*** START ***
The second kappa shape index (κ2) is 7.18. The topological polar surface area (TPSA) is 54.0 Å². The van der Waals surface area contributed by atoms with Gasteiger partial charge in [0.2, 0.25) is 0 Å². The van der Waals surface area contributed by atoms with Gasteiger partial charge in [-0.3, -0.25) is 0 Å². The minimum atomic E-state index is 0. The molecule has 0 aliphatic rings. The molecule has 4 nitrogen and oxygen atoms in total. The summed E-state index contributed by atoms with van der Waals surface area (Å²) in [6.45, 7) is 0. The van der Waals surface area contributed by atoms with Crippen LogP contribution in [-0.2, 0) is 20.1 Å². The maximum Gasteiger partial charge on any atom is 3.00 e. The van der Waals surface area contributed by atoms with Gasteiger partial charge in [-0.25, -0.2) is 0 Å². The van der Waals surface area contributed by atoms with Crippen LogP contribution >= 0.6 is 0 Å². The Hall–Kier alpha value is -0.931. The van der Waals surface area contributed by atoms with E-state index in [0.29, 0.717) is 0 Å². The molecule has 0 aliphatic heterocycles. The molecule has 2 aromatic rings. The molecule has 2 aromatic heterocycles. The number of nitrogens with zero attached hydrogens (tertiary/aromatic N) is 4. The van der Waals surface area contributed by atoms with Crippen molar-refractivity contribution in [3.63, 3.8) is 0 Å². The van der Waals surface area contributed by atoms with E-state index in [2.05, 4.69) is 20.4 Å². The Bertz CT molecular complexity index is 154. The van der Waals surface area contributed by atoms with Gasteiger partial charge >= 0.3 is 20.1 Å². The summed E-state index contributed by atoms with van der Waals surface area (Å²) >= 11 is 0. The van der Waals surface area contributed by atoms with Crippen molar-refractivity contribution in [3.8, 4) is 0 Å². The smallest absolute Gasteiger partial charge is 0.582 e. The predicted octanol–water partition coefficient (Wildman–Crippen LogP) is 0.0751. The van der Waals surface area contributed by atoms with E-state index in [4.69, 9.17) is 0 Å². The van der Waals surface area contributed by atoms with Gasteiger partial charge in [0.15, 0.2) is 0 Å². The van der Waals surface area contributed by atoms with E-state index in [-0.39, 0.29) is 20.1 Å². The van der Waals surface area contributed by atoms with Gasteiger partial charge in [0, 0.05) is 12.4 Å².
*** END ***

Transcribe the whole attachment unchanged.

The second kappa shape index (κ2) is 7.18. The topological polar surface area (TPSA) is 54.0 Å². The van der Waals surface area contributed by atoms with Gasteiger partial charge in [0.2, 0.25) is 0 Å². The van der Waals surface area contributed by atoms with Gasteiger partial charge in [-0.3, -0.25) is 0 Å². The minimum atomic E-state index is 0. The molecule has 0 aliphatic rings. The molecule has 4 nitrogen and oxygen atoms in total. The summed E-state index contributed by atoms with van der Waals surface area (Å²) in [6.45, 7) is 0. The van der Waals surface area contributed by atoms with Crippen LogP contribution in [-0.2, 0) is 20.1 Å². The maximum Gasteiger partial charge on any atom is 3.00 e. The van der Waals surface area contributed by atoms with Gasteiger partial charge in [-0.25, -0.2) is 0 Å². The van der Waals surface area contributed by atoms with Crippen LogP contribution >= 0.6 is 0 Å². The Hall–Kier alpha value is -0.931. The van der Waals surface area contributed by atoms with E-state index in [0.29, 0.717) is 0 Å². The molecule has 0 aliphatic heterocycles. The molecule has 2 aromatic rings. The molecule has 2 aromatic heterocycles. The number of nitrogens with zero attached hydrogens (tertiary/aromatic N) is 4. The van der Waals surface area contributed by atoms with Crippen molar-refractivity contribution in [3.63, 3.8) is 0 Å². The van der Waals surface area contributed by atoms with E-state index in [2.05, 4.69) is 20.4 Å². The Bertz CT molecular complexity index is 154. The van der Waals surface area contributed by atoms with Gasteiger partial charge >= 0.3 is 20.1 Å². The summed E-state index contributed by atoms with van der Waals surface area (Å²) >= 11 is 0. The van der Waals surface area contributed by atoms with Crippen molar-refractivity contribution in [3.8, 4) is 0 Å². The smallest absolute Gasteiger partial charge is 0.582 e. The predicted octanol–water partition coefficient (Wildman–Crippen LogP) is 0.0751. The van der Waals surface area contributed by atoms with E-state index in [4.69, 9.17) is 0 Å². The van der Waals surface area contributed by atoms with Gasteiger partial charge in [0.15, 0.2) is 0 Å². The van der Waals surface area contributed by atoms with E-state index in [-0.39, 0.29) is 20.1 Å². The van der Waals surface area contributed by atoms with Gasteiger partial charge in [0, 0.05) is 12.4 Å².